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Airports of the Future

26th October 2022

We live in a constantly changing and evolving world, largely thanks to significant technological advancements. I’ve worked in the aviation industry for over 30 years, and in this time, I’ve witnessed other industries evolve and change exponentially.

And yet, the airport environment has remained relatively static. As a result, legacy providers of airport operation systems have been slow to take on board the advantages of technologies such as the Cloud, let alone other transformative innovations driven by emerging technology.

As a self-confessed technology geek from a young age, seeing this industry, which I’m so passionate about, in such a stagnant state led me to think of ways to improve it; this ultimately led to co-founding AeroCloud.

Current airport operations

People have this vision of arriving at the airport, dropping their bags, boarding their plane and swiftly taking off; however, air travel is not as easy to manage as other modes of transport. Various checks and processes are in place to guard the safety of the airports, passengers and flights, all of which take time.


AeroCloud aims to implement software that speeds up this process efficiently and sustainably and ensures that passengers’ privacy is respected and maintained.


To understand how technology can change the future of airports, we must first understand how airports currently operate. Three key entities are involved in the flight journey: the airports, security units, and airlines. The big issue is how they interact and a lack of shared information. For example, airlines in the US don’t share the volume of passengers they expect on each flight, and security units do not share estimated peak and drop times for passenger arrivals. This lack of communication leaves airports in the dark and makes it harder to prepare their operational requirements in line with demand.


Looking into the future

Imagine an airport operation system that can track passenger volumes and real-time delays, predict changes in passenger traffic, ease check-in and security procedures and provide feedback with recommendations on how to operate more effectively and sustainably.


AeroCloud’s mission is to do just that – make airport operations smoother and the passengers’ experience better. We aim to achieve this vision through cloud-based Artificial Intelligence (AI) and Machine Learning Technology. For example, our Common Use Passenger Processing (CUPPS) integration already uses historical data to predict passenger traffic levels in the US. This information helps airport stakeholders, such as cafes and concessions, prepare their staff and resources accordingly. Our products can also predict passenger traffic by incorporating real-time data based on changes in weather and delays.


However, additional technological enhancements could be employed to improve airport operations. For example, if we could link an individual to a flight and know where it was landing, we could start mapping the traffic between airports. This linkage would enable airports to manage passenger traffic in real time more efficiently.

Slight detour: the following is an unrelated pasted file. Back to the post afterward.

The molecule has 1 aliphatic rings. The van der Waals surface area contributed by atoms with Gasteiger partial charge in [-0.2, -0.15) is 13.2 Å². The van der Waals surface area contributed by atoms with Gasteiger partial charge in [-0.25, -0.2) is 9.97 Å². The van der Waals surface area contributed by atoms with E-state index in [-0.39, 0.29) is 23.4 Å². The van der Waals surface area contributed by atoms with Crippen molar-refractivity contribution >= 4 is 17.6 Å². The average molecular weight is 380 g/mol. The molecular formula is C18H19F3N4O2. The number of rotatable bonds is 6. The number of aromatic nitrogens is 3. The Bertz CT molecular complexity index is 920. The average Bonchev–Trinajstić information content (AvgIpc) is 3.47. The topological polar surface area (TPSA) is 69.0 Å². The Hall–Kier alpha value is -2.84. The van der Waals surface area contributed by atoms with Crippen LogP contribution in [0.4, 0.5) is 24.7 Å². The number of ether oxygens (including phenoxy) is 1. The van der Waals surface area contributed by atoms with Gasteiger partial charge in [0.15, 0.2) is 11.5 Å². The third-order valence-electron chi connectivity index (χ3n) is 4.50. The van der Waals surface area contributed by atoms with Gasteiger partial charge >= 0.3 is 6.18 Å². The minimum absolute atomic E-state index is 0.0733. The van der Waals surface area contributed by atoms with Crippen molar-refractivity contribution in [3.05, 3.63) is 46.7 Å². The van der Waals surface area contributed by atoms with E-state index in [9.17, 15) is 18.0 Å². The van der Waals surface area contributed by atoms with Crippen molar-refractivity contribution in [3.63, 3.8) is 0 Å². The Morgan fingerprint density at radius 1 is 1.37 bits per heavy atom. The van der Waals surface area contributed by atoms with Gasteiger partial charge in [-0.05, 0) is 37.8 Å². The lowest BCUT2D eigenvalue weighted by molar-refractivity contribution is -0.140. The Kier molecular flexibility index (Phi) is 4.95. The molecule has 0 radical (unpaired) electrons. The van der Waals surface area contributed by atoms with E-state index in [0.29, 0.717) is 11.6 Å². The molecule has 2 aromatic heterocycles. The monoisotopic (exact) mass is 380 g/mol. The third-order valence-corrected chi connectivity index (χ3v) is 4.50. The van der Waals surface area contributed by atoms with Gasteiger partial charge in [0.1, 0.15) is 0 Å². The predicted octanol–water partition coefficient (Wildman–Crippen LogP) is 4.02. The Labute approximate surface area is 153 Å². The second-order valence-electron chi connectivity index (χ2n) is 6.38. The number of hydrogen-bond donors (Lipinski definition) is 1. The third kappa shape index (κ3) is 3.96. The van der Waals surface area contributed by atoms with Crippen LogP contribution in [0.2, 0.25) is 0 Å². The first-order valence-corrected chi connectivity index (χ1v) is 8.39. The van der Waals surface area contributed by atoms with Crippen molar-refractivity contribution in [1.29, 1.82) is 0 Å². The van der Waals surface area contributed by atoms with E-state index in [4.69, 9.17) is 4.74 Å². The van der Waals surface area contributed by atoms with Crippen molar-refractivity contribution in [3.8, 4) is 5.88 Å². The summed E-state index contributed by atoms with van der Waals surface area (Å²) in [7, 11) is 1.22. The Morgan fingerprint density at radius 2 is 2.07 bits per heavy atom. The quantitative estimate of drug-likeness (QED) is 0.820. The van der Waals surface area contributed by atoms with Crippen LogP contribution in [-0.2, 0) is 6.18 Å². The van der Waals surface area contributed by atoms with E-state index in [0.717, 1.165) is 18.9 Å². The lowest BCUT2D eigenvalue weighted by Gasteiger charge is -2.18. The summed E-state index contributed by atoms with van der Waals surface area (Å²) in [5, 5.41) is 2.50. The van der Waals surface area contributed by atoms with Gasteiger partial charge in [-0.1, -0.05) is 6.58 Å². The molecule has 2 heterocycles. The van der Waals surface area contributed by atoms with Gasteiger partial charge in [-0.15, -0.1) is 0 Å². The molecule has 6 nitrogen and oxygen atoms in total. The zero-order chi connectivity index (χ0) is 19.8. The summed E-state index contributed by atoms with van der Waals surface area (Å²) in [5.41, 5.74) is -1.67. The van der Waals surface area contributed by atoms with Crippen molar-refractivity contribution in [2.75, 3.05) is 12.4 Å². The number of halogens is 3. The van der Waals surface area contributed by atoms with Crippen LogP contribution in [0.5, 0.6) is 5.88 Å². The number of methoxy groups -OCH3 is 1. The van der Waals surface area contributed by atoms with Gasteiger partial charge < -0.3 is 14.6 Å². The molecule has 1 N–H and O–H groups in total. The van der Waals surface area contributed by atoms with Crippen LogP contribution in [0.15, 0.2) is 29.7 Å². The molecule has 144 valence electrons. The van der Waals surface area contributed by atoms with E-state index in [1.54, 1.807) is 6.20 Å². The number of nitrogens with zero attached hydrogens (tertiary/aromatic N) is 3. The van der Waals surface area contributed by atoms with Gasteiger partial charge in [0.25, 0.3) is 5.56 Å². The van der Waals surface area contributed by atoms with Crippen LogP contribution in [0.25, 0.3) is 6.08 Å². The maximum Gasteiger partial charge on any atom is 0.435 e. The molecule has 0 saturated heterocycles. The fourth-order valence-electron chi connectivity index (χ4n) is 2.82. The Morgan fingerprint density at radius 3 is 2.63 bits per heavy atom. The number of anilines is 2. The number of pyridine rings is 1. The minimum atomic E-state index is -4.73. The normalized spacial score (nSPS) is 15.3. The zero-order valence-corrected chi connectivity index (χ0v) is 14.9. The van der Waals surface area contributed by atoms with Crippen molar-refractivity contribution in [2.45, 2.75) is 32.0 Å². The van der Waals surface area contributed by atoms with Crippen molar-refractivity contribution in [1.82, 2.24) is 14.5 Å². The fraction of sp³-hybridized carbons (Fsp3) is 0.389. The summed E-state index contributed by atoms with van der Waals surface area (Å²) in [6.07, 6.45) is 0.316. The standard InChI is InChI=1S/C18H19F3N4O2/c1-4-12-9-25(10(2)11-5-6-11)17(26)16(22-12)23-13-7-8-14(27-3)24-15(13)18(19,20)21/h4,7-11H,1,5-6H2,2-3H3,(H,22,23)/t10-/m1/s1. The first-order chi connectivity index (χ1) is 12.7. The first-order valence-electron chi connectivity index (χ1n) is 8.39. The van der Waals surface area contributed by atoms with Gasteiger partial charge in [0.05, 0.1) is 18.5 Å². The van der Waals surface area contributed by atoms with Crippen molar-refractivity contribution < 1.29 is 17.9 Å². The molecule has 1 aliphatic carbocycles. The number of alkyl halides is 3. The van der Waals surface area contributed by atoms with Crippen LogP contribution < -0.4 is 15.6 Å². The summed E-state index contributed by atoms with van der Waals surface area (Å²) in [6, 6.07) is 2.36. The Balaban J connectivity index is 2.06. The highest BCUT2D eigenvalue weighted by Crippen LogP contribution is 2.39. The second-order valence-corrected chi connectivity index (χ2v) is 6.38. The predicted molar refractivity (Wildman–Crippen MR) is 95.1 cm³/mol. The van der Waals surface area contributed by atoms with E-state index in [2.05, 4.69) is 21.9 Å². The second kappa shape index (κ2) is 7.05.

To take this vision a step further, AeroCloud is currently developing Computer Vision AI to assist in developing frictionless border controls. This technology will recognise individuals and eliminate some security processes passengers must undergo. It could also be used to identify each individual’s journey through different airport operation points and to recognise behavioural trends that the airport could use to enhance its efficiency further.


Equally crucial to AeroCloud’s mission is reducing our carbon footprint and helping airports to do the same. We chose Amazon Web Services (AWS) as our cloud solution service provider as they invest heavily in renewable energy, with some of their data centres entirely driven off the grid. As our Cloud-based products provide a holistic operation management system, AeroCloud also enables airports to cut their energy usage by eliminating the use of energy-hungry servers. Available data also allows our Machine Learning Technology to minimise an airport’s carbon footprint. It can, for example, help its operational teams make better gate management decisions, such as prioritising shorter ground-to-gate journeys for larger, more polluting aircraft.


Limitations to emerging technology

There are nuances to the technological innovations mentioned above. Most notably, the amount of data needed to power the technology. Current GDPR laws limit data collection for specific purposes such as security and passenger well-being. Therefore, though the technology is already available to enhance the passenger journey, the current laws stop airports from interrogating it.


Our golden rule at AeroCloud is only to collect necessary data, and we focus on creating software that brings about positive change. In technology, there’s a delicate balance between creating something purely because it’s intellectually stimulating versus something that is solving a crucial problem. The latter is at the forefront of our innovations, and we continually evaluate the sector for potential future improvement.


Ian Forde-Smith, CTO

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